The Pond in High Summer

The pond in high summer-20180807_195824

The pond’s first summer was 2018, just a few months after it was dug, but the sprigs of plants we put in it grew explosively, and the frogs and insects colonized it immediately.

It was surreal how quickly the pond established itself because I didn’t use fertilizers or tend the plants or do anything that might put appearance or speed ahead of letting it happen on its own with minimal input.

But, by the time August rolled around, the pond looked and functioned like it had been in place for years. Hummingbirds and dragonflies and bees flew in and out constantly.

The pond in high summer was filled with in aquatic plants and surrounded by flowers for pollinator insects.
The photo above is from late June, and the vegetation is already thick, but not as thick at it would get by August. Less than three months before, this was a hole being dug in the ground in a small patch of lawn beneath a retaining wall.

Bird Watching Blind

My bathroom window is now the best bird-watching blind for hummingbirds.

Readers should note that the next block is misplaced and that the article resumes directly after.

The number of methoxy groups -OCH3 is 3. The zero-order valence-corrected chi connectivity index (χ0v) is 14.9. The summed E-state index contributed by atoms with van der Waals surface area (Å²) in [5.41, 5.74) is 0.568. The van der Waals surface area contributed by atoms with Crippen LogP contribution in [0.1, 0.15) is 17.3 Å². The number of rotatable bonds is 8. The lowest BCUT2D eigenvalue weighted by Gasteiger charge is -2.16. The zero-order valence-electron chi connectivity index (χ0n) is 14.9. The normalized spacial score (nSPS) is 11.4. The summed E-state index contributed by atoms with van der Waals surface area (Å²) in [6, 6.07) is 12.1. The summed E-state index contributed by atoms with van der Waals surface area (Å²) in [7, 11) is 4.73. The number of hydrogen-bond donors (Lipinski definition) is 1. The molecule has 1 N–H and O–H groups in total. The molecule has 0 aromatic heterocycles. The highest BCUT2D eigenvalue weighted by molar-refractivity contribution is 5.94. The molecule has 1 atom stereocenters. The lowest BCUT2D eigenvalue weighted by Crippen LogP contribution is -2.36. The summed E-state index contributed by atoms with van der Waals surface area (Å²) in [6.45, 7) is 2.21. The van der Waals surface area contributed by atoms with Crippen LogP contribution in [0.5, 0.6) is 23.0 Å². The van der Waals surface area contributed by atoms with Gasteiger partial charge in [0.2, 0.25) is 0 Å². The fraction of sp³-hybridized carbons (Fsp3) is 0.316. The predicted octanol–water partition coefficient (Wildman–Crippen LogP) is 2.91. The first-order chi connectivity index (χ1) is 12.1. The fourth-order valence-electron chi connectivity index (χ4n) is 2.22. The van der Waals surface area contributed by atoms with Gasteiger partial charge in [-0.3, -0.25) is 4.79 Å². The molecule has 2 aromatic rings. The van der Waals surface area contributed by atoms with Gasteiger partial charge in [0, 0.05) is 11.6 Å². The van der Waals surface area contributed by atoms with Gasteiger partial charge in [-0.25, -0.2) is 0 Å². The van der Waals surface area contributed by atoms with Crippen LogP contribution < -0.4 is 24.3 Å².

My bathroom window is now the best bird-watching blind for hummingbirds. The summer before it was just a patch of St. Augustine grass, and insects were fairly minimal, mainly wasps.

My bathroom window is now a great bird-watching blind, especially for hummingbirds and dragonflies and bees of many types. There are lots of songbirds and butterflies and the rabbits that eat the sweet potatoes I have growing around the pond mixed in with the milkweed.

Continue reading “The Pond in High Summer”

Digging the Tadpole Pond

digging tadpole pond. March 19th day 9

  • March 11th day 1

The Yalobusha

In the backyard, we dug a Yalobusha, a tadpole place. We dug it after school together between dirt-clod throwing contests. Continue reading “Digging the Tadpole Pond”